SnS: What mediums do you work with, and which is your favorite?

L.T.: I have worked with almost everything you can imagine, and I have liked all of it. I’ve worked with pastels, watercolor, oil, acrylics, encaustic, gouache, collage, colored pencil, printmaking, and clay. 

Currently, I love fluid acrylics, watercolor, and experimenting with a combination of encaustic and pyrography.

SnS: For folks like me, who are not artists, please explain encaustic and pyrography? I’m guessing pyrography has something to do with fire.

L.T.: Yes, it does. Pyrography is wood burning. Encaustic is a mixture of pigment, beeswax, and varnish. You heat the mixture up and use the resultant colored wax to “paint” with. It isn’t precise, but is fun to work with.

SnS: How would you describe your style, and which artists (if any) influenced it?

L.T.: I’ve always found that a hard question to answer. I love color and nature. I paint intuitively, starting with an idea or drawing that inspires me. I add pattern to it, or abstract imagery, and I put it together going with what feels right. It’s like putting together a puzzle, and only my intuitive self knows the answer.

Quite a few artists inspire me. Paul Klee, Pierre Bonnard, Gustav Klimt, and Odilon Redon are a few.

SnS: Where else do you find inspiration / motivation for your art? Do you listen to music, hike through the woods, drink herbal tea while watching Syfy or Nat Geo?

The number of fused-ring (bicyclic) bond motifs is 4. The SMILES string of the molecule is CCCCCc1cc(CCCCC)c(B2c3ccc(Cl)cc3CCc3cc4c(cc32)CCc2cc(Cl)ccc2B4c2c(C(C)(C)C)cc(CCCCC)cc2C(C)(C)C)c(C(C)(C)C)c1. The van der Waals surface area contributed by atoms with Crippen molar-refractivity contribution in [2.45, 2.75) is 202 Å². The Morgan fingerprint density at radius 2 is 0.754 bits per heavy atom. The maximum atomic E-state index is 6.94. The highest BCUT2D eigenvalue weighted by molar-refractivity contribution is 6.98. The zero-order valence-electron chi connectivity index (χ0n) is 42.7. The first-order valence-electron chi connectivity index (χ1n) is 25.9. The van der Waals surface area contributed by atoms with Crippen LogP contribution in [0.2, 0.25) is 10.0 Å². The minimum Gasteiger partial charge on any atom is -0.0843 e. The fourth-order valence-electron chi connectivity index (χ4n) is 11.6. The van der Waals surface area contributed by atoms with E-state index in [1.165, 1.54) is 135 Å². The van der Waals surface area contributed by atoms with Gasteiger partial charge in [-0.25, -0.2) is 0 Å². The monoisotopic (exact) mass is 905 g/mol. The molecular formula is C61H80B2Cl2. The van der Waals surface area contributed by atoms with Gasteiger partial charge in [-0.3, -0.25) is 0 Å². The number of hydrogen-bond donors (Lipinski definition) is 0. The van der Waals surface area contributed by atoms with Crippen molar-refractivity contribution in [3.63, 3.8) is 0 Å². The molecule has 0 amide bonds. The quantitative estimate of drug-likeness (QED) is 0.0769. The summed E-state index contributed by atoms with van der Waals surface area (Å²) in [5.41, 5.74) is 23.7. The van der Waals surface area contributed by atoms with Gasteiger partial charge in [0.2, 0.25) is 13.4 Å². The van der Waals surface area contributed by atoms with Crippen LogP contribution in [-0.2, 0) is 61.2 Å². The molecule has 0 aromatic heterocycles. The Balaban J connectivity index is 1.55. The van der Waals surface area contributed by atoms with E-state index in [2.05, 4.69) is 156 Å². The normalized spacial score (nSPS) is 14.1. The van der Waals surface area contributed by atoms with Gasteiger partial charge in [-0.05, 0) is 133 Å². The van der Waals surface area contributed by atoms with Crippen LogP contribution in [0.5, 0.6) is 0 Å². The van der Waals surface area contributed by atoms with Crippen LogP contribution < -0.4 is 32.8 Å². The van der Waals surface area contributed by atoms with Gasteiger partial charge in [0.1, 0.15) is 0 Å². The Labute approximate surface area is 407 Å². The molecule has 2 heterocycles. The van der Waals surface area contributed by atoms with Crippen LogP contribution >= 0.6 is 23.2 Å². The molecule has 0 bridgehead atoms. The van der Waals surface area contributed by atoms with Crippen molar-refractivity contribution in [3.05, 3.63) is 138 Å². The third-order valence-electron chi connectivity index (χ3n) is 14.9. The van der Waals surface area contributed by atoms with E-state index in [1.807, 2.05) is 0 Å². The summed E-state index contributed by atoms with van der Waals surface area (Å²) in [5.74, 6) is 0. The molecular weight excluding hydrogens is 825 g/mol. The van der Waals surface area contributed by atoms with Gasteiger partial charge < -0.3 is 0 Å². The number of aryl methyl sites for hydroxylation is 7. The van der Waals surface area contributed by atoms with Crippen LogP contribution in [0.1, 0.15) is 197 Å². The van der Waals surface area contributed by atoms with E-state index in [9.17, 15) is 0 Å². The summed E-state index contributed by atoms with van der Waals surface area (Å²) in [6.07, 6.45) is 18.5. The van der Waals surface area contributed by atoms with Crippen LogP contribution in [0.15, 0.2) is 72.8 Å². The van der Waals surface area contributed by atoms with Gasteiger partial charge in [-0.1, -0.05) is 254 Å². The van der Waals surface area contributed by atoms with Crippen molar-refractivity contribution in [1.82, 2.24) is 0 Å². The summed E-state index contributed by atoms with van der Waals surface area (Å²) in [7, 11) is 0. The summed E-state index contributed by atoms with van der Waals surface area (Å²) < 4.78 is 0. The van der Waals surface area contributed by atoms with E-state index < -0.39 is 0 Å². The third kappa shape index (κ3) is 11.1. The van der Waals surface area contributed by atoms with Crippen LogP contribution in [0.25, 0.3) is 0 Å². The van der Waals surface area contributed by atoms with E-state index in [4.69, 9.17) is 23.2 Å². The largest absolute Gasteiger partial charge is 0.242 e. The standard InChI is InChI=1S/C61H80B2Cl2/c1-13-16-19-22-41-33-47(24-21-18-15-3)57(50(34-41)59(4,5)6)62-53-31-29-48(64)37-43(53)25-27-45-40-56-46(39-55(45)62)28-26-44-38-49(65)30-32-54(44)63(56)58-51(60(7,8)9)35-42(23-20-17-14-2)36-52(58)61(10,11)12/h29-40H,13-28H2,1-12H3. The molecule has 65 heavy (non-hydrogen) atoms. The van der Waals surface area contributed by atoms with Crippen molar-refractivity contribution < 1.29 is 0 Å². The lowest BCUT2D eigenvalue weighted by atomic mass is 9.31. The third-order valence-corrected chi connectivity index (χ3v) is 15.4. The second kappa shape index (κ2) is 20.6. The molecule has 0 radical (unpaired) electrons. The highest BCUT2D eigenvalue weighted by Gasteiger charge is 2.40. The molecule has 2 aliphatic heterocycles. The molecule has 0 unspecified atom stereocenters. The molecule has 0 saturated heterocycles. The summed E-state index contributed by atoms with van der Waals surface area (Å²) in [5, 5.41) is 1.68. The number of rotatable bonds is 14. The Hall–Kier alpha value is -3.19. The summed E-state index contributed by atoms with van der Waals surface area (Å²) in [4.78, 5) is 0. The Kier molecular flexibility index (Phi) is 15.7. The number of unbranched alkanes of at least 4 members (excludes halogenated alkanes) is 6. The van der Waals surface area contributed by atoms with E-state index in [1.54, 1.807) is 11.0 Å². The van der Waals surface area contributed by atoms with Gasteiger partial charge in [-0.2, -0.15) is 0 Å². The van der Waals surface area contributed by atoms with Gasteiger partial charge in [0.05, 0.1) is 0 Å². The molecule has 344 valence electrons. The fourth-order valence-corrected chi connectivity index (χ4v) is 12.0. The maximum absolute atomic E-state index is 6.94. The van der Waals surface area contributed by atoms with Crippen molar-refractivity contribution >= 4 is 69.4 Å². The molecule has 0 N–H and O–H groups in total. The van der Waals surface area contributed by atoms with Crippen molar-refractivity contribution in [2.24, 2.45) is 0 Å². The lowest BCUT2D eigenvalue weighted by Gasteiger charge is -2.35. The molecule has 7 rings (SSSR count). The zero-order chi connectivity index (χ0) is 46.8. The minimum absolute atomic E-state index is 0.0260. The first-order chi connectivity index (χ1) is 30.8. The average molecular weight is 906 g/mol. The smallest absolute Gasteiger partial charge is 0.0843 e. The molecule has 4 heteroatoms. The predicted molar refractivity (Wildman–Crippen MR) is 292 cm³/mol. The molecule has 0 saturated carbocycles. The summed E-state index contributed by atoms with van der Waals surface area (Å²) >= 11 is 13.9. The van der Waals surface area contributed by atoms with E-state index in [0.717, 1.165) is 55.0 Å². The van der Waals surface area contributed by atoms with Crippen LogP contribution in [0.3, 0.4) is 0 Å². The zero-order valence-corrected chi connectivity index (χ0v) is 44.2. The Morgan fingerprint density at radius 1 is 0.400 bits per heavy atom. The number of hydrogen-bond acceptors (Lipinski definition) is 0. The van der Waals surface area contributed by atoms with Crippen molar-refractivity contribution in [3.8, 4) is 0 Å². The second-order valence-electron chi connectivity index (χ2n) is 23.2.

L.T.: I love to spend time outdoors taking long walks with my dogs, or in my garden. Nature gives me the most inspiration. When I lived in California, I lived next to a redwood forest. It was amazing, and I loved the light. Now that I’m in Spokane, the light is different, darker, but I’m still close to nature and enjoy many of the walking trails and parks throughout town. 

I often meditate before I paint. It puts me in a calm, receptive mood. Puts me in “the zone” so to speak. The zone is where I find my flow, transcend self imposed limitations, and let creativity lead me. I also love to travel, and find lots of inspiration from that.

SnS: Travel is always good. Do you have any destination goals?

L.T.: Oh, so many! I’d like to visit Denmark, Norway, Spain, Vienna, Prague, and Japan. Here in the states, I’d like to visit New Orleans, but not during Mardi Gras. I don’t enjoy crowds that big.

SnS: Me either, but I do enjoy how layered and detailed your paintings are. How long does it usually take you to complete a project?